Billionaires Can Have the Cosmos—We Only Want the Earth
Billionaires Jeff Bezos, Elon Musk, and Richard Branson are fleeing to space on rockets with stratospheric price tags.
That’s what it means to be ultra-rich—to squander oodles of untaxed cash and rake in public subsidies on boyhood fantasies of “space hotels, amusement parks, yachts, and colonies,” as Bezos put it in high school.
But the billionaires playing space cowboys aren’t like the rest of us. They’re on the other side of the fault line of an accelerating climate catastrophe caused by greenhouse emissions.
Workers who plow fields, erect scaffolding, haul garbage, lay track, and stuff mail are not going to escape onboard a winged rocket. We are going to have to fight to survive on Earth.
From 1992 to 2017 in the U.S., heat stress killed 815 workers and injured 70,000; every year, 65,000 people visit the emergency room for heat stress.
In June, an extreme heat wave hit the Pacific Northwest. With no federal heat standards in place, the United Farmworkers called on Washington’s governor to issue protections for thousands of vulnerable farmworkers.
Washington and Oregon adopted emergency heat standards for outdoor workers, guaranteeing cool drinking water and shade breaks (Oregon’s stronger rules cover indoor workers too)—but not before Guatemalan-born farmworker Sebastian Francisco Perez, 38, died moving irrigation lines in a 104-degree field in Marion County, Oregon.
Proposed heat-stress legislation in Congress, the Asunción Valdivia Heat Illness and Fatality Prevention Act, doesn’t go far enough, especially in the wake of a Supreme Court ruling that bans union organizers from approaching farmworkers in the fields.
Telecom workers, canvassers, and even librarians are among the union members who are fighting for contractual protection from heat and smoke.
In Maine, unions are teaming up with housing advocates, environmental groups, and indigenous people to push climate bills that will recognize tribal sovereignty, build energy-efficient affordable housing, and create green jobs in low-income areas.
WE WANT THE EARTH
But these are modest efforts compared to the scale of the challenge. All told, the scalding heat wave in the Pacific Northwest killed 800 people. Blistering heat melted power cables and buckled roads in normally temperate Seattle and Portland.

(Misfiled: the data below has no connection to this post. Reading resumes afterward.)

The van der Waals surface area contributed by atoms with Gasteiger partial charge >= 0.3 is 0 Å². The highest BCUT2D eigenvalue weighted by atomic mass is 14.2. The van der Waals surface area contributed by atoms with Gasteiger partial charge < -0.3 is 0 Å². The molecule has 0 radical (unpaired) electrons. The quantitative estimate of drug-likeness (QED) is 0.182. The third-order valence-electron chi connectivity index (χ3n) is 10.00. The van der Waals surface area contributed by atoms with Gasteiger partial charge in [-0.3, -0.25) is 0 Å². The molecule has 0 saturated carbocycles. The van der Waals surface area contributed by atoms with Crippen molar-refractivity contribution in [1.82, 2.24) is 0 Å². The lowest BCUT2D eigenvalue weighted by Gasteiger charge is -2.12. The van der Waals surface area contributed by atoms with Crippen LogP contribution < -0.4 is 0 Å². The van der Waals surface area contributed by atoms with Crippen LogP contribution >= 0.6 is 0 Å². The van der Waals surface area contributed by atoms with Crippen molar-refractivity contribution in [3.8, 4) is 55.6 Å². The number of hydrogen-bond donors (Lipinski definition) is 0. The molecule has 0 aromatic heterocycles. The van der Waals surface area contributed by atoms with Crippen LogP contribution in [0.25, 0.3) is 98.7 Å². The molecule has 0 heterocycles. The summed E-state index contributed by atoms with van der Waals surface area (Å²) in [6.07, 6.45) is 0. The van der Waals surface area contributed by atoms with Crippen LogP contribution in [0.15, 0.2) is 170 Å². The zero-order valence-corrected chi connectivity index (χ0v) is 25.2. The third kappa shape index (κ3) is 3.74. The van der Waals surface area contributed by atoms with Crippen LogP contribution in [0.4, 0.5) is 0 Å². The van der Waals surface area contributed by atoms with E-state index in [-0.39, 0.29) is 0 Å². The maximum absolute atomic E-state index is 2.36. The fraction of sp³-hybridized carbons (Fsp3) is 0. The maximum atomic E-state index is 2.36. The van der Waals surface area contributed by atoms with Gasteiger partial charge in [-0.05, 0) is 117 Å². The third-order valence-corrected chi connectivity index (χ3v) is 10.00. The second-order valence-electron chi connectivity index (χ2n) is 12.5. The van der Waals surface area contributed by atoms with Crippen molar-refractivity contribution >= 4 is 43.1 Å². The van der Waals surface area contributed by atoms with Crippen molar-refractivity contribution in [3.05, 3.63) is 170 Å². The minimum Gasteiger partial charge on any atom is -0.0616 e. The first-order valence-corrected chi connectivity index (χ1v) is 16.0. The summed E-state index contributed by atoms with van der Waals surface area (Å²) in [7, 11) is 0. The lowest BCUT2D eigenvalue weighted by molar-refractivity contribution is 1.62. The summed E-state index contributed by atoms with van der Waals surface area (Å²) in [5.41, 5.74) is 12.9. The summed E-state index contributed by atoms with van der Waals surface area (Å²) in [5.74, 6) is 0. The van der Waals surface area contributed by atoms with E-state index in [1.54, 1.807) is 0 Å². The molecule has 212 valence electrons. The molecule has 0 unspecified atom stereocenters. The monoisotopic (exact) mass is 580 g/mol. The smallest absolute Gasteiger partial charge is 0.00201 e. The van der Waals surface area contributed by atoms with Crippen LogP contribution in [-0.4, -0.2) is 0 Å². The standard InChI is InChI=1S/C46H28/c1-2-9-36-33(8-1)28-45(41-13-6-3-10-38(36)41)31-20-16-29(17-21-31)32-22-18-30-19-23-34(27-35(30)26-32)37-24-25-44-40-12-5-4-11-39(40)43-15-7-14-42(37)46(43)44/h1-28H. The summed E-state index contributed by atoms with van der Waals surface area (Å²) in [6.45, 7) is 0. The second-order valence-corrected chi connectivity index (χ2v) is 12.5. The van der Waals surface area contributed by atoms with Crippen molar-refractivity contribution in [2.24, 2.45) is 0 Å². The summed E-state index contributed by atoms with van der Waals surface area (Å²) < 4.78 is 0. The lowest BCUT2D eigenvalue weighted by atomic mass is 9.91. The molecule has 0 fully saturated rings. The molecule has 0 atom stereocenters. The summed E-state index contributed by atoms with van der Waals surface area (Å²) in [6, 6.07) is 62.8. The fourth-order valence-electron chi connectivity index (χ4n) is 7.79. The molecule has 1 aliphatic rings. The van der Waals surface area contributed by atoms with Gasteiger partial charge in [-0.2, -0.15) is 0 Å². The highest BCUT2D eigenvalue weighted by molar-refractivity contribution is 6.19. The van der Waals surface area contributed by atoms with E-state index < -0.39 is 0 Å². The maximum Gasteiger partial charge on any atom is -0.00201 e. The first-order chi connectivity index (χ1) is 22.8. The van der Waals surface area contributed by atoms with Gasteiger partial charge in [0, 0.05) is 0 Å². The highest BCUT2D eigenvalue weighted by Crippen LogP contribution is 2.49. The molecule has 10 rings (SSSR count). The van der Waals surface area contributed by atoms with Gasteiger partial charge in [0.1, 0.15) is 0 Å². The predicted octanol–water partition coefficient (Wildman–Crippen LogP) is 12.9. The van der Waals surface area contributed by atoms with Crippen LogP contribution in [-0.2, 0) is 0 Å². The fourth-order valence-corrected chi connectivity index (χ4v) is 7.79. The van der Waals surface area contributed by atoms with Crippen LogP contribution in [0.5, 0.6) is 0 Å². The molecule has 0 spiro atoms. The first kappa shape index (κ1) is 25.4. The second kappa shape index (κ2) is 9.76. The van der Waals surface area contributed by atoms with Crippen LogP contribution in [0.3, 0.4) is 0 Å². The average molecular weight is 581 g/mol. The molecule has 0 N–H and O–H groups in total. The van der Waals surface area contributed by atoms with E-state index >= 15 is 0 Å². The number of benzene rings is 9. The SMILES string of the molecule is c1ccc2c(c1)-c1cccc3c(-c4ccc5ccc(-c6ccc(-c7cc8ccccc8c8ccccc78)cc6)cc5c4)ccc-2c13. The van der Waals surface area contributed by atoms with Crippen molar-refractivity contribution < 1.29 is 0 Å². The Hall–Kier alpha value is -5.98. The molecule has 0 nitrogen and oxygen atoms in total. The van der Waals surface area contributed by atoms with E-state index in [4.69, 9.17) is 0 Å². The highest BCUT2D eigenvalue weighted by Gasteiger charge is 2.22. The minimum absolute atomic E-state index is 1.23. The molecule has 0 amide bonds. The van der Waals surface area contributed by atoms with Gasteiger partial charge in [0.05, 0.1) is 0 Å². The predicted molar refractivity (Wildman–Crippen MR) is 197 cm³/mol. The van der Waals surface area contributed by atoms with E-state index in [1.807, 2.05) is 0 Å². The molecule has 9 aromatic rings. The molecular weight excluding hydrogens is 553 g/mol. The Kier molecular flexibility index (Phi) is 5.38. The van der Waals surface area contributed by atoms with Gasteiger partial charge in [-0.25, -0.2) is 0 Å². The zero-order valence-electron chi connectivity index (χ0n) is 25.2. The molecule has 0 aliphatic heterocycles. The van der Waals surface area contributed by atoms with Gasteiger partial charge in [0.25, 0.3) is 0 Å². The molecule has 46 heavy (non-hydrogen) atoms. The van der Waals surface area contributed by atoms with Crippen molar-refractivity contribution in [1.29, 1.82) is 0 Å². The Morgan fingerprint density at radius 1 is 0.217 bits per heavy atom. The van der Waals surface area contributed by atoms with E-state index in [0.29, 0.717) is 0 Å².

In New York, scorching sun gave way to floods. Viral videos showed subway riders wading through train stations waist-deep in sewage and runoff. A massive flood also hit Detroit, turning thousands of Labor Notes books to pulp.
Meanwhile the Southwest is parched; the people of Colorado are preparing for wildfires. Already the Canadian village of Lytton, British Columbia, combusted after setting an all-time heat record of 121 degrees.
European Union researchers released more evidence in July that planetary heating’s pace far outstrips the climate’s ability to adjust, noting that human-caused climate change is “abrupt and irreversible.”
But it’s never about more information; it’s about power. Alaska, for instance, is installing a cooling system to keep the permafrost frozen and prevent a section of the Trans-Alaska pipeline from crashing and spewing oil everywhere.
In other words, rather than solve the problem by removing the pipeline, the owners have geoengineered a way to keep exacerbating the very conditions that are melting the ice.
Newly leaked audio of an Exxon lobbyist reveals how sneakily the world’s biggest fossil fuel corporations have fought to stymie legislative solutions and sow doubts about the science behind climate action.
It’s up to workers to jump-start a mass movement to save life itself. If we leave it up to the oil barons and space cowboys, they will chase the last dollar till they annihilate us all.
Bezos and his space-trotting pals can have the cosmos. We only want the Earth.